It seemed so much more wrong. I teetered on the edge of uncertainty.

“Then we’ll fry ‘em,” he finished.

I was back in.

Previous thoughts of a Pizza Hut medium supreme pan pizza and a half order of breadsticks went down the drain along with the fish scales and slime I would soon be washing off every exposed part of me.

The best part of fishing? Being able to call guys like this a “beaut!”

It’s true that the thrill of a big catch and the sense of accomplishment outweigh trekking through poison ivy, warding off biting flies and wading through swamp-like waters. In the last year, I’ve learned to worm my own hook, including how to “thread” a worm (Why, yes, it is as awful as it sounds), and take a fish off the line, noting along the way that their razor-sharp fins will NOT hesitate to slice me into ribbons.

I tell myself that this hobby teaches me patience, which is a virtue I was previously lacking. I tell myself that I’m being like Jesus, except he was a fisher of men and I already caught the one I want to grow old with, walking down piers in our 60s, hand-in-hand and laughing just like the old couples in those heart medicine commercials.

I tell others I can’t go to the bar with them over the weekend because we’re going on a fishing trip, you see, and we wouldn’t even dream of being back until long after dark.

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Kiss the cook (It’s me! Kiss me!)

I recently acquired a new hobby. I take food items and mix, bake, grill, chill, slice and dice them, (all sans a Slap Chop, mind you) transforming them into delicious other food items. Eggs become omelets! Celery becomes ants on a log! Hamburger becomes…hamburgers! Food is always better plural.

Consider making ants on a log for that next fancy dinner party.

How the media hasn’t blown this fad outta portion yet, I don’t know. (Food jokes!)

I’ve decided to call this newfangled activity “cooking” (let me have this), and it’s great because it inevitably leads to om-nom-noming. Not to mention that the gorgeous glow I get upon devouring half a pound of turkey bacon in my favorite breakfast quiche is almost akin to exercising. Almost.

I’m not sure exactly what prompted my passion for the culinary arts except that whenever Clay and I have a free evening, it always seems to turn into an Iron Chef episode. Think more jammies and less narration. For awhile, we stopped going out on Fridays at all. That was scary. Then there was our last shopping trip to Wal-Mart:

Clayton (adamantly): “We need a spatula!”
Me (thrilled): “They come in different colors! I want purple! No, red! Green!”
Clayton (suddenly alarmed): “Ea-sy…”
Me (instantly out of control): “We also need a can opener! Tongs? An egg thing-a-ma-jig!? Spaghetti strainer!!”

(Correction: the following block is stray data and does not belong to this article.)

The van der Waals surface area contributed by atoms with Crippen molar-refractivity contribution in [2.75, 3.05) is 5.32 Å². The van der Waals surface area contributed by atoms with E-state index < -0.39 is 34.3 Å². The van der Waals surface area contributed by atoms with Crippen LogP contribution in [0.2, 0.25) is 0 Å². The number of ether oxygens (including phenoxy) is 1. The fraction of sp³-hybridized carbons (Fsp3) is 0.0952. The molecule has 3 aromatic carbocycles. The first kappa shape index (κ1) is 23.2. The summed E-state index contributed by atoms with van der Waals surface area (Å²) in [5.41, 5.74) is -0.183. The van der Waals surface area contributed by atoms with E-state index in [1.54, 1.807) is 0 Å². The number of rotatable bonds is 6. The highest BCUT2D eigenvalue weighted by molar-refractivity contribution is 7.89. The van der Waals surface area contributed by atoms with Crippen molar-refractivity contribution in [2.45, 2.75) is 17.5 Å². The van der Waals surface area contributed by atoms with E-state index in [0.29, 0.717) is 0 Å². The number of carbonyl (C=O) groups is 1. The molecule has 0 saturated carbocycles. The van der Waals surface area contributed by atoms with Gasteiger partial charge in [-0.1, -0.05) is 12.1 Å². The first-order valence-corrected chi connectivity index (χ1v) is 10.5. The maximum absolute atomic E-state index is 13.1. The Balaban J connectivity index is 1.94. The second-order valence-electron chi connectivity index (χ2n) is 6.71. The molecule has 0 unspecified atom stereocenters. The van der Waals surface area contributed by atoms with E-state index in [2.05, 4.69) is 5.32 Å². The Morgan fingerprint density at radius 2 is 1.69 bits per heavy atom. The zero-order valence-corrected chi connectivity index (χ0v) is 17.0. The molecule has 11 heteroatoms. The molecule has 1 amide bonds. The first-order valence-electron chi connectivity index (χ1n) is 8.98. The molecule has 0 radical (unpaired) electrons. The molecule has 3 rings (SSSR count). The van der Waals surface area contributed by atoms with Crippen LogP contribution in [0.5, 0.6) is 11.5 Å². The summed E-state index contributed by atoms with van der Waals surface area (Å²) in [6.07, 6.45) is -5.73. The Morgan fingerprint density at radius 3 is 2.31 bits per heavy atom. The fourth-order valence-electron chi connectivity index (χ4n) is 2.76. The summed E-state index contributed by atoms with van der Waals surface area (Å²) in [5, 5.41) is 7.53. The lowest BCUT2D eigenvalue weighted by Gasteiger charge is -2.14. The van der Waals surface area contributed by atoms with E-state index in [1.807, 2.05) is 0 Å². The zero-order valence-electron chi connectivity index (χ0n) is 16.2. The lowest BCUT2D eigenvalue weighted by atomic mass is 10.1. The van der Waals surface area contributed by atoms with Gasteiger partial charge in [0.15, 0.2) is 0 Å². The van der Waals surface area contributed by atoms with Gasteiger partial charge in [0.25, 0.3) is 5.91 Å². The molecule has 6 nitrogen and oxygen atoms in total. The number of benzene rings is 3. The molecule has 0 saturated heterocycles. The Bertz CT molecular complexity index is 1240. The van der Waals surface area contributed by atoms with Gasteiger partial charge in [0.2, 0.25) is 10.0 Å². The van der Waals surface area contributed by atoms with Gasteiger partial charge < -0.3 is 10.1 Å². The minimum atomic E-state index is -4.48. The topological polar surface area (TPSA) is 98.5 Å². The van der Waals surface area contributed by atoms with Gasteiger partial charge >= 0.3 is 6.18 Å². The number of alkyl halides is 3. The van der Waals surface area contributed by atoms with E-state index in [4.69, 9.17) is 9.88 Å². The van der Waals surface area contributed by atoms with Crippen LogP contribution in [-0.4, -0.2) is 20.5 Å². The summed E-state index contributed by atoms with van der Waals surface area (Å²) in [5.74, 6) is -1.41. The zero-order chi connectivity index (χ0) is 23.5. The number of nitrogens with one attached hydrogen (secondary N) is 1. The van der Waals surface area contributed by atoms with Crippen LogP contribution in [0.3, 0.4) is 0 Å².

Clayton (cautiously): “Ok, Cass. One at a time. Can openers appear to come in all different prices and sizes here. Look, this one has a grippy rubber handle.”
Me: Overwhelmed silence and reverence

I also can’t leave out all the Hy-Vee trips where a certain cart boy inevitably greets us with a demanding “Ladies first!” every time we approach the entrance. On cue, Clay and I rowdily push one another out of the way to get inside first, running off of love’s purest, truest and most gentle adrenaline (him – testosterone; me -feminism). This irritates the cart boy.

Once inside, we freeze instantly in our tracks, always stunned by the life-sized cardboard cutout of Ellen DeGeneres—whoops, that’s Curtis Stone.

It's uncanny! It's...not right...

Then, onto fruits and veggies. We don’t make it out of the produce section for a good 15 to 20 minutes, and trips that should take half an hour become twice as long as I explore new ingredients with the tenacity of a kid at an ice cream parlor. I stop investigating the mangoes, white asparagus and herbs only when I see Clay taking a trip of his own to frown town.

Our cart slowly becomes filled with random ingredients we’ll most likely hate – papaya and Korean pear – and of course, wine. You know, for the cooking. We exit the store past a now wordless cart boy, satisfied until the next time we get a food fetish.

One time we went to Hy-Vee four days out of the week.

Once back in the kitchen, I immediately take over as sous chef because I excel at vital tasks like  pouring wine, washing produce because men consider dirt just another seasoning, and of course, stirring. Nothing makes you feel more important than having yourself a good stir. It’s also a great way to look busy in an effort to avoid cutting onions. (For the love of God, someone teach me already)

The more we cook, the more we like to think our tastes become increasingly refined. Our meals consist of seafood more often than not, and it’s a must that red or white wine appear on the list of ingredients. And, although our dishes only call for a ½ cup of it or less, we feel obligated to finish the bottle because we hate waste. Life is so hard sometimes.At the height of sophistication...puns!
I keep with the evening’s theme of pure sophistication and class by setting the coffee table in front of the TV with paper towels, covering our water glasses with coasters to ensure Chloe doesn’t dunk her head into them. As I do, I can’t help but think how wonderful it is to have a hobby where I’m constantly learning and trying new things. It’s my special time alone with Clayton, where we bond over the entire process of creating and eating a meal we made ourselves — garlicky hands, burnt pancakes, “natural turkey casing” and all.

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Things you shouldn’t say while camping